Does having lactose intolerance affect your body’s absorption of this nutrient?
NCBI has stated, “Based on the available evidence, neither dietary lactose nor lactase deficiency have a significant impact on calcium absorption in adult humans.” Nevertheless, individuals with this type of food intolerance can still maximise their calcium intake by applying some nutritional and lifestyle changes, according to the National Institute of Diabetes and Digestive and Kidney Diseases (NIDDK).
Benefits of calcium
Calcium is an important mineral which helps your body perform many of its functions. Here are calcium’s top benefits:
- Strengthens bones. There’s no question that this is calcium’s most well-known benefit. Calcium also maintains the proper shape of your bones and keeps osteoporosis and arthritis at bay.
- Protects teeth. Calcium strengthens your jaw bones which, in turn, ensures proper fitting of your teeth. It also helps keep bacteria from accumulating in your teeth.
- Regulates blood pressure. Calcium allows your blood vessels to tighten and relax as needed, making it an important nutrient for maintaining a healthy blood pressure.
- Prevents cancer. Calcium stunts polyp growth, which is a possible precursor to cancer.
- Improves cardiovascular function. Calcium helps your heart muscles contract and relax as they should.
Does my lactose intolerance affect my ability to absorb calcium?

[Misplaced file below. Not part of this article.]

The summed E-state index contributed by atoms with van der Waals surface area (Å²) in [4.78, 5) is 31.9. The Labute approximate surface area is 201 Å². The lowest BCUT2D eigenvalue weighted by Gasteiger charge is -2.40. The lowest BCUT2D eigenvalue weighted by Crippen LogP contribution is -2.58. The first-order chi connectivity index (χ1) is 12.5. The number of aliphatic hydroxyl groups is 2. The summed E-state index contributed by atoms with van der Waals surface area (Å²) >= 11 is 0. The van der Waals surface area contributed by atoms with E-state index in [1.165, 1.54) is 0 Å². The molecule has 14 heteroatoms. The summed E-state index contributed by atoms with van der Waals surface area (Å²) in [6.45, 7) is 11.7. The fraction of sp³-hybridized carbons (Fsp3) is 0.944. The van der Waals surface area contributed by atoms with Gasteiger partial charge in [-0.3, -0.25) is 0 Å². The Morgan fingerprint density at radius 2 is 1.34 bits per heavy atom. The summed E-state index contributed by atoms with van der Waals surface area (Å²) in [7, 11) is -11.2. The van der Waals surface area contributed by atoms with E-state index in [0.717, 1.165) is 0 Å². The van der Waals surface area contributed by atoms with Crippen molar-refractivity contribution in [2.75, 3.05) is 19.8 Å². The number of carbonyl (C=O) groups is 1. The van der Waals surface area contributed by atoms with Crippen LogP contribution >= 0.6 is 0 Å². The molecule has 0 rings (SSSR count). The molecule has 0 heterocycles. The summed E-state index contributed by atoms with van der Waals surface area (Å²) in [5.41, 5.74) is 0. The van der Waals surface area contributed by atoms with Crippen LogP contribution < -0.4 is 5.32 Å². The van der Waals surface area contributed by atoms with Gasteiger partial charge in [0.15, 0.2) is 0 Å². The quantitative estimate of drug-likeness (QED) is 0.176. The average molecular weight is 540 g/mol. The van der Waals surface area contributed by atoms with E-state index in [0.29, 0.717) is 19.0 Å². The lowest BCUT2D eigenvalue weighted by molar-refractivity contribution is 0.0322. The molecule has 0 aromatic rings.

Different studies have shown different results regarding lactose intolerance and its impact on calcium absorption.
The findings of one study surprisingly showed that individuals with lactose intolerance absorbed calcium better than their lactose-tolerant counterparts when they consumed lactose as a dairy ingredient.
However, another study showed a completely different result. It revealed that lactose—the main carbohydrate in milk and dairy products—induced calcium malabsorption in the lactose-intolerant subjects 20 to 25% of the time. This was caused by lactose’s osmotic effects, which reduce the effective concentration of calcium in the bowel.
How can people with lactose intolerance get enough calcium?
If you’re lactose intolerant and are concerned about a possible calcium deficiency, don’t fret! You can still get your much-needed calcium fix by making some changes to your diet and lifestyle.
Vitamin D helps maximise your calcium absorption. Without ample supply of vitamin D, your body will consume calcium from your bones, weakening them in the process. Eggs, salmon, fish oil, liver, and some cereals are good sources of vitamin D. If you cannot get enough of this vitamin from whole foods, consider taking a reputable vitamin D supplement instead.
You can also obtain calcium from many whole foods. The good thing about these foods is they have no lactose, and thus, are very unlikely to trigger your symptoms.
- Soy milk
- Dried and pinto beans
- Brazil nuts and almonds
- Collard greens
- Turnip greens and mustard greens
- Sardines, salmon, mackerel, and tuna
- Canned oysters
- Blackstrap molasses
Calcium and the lactose-intolerant lifestyle
There’s no denying the importance of calcium in one’s diet, regardless of whether one is lactose intolerant or not. However, findings on how lactose intolerance affects calcium absorption remain mixed and conflicting.
Nonetheless, you can still optimise your calcium intake by taking vitamin D supplements and eating naturally lactose-free, whole-food sources of calcium. Consistently doing these will allow you to reap calcium’s benefits without the digestive discomfort associated with lactose intolerance.
Need our help?
If you need assistance with your lactose intolerance, give us a call at (07) 3071-7405 between 8am and 6pm on weekdays to schedule an appointment with one of our accredited nutritionists or dietitians. Alternatively, you can send us an enquiry and we will get back to you as soon as possible.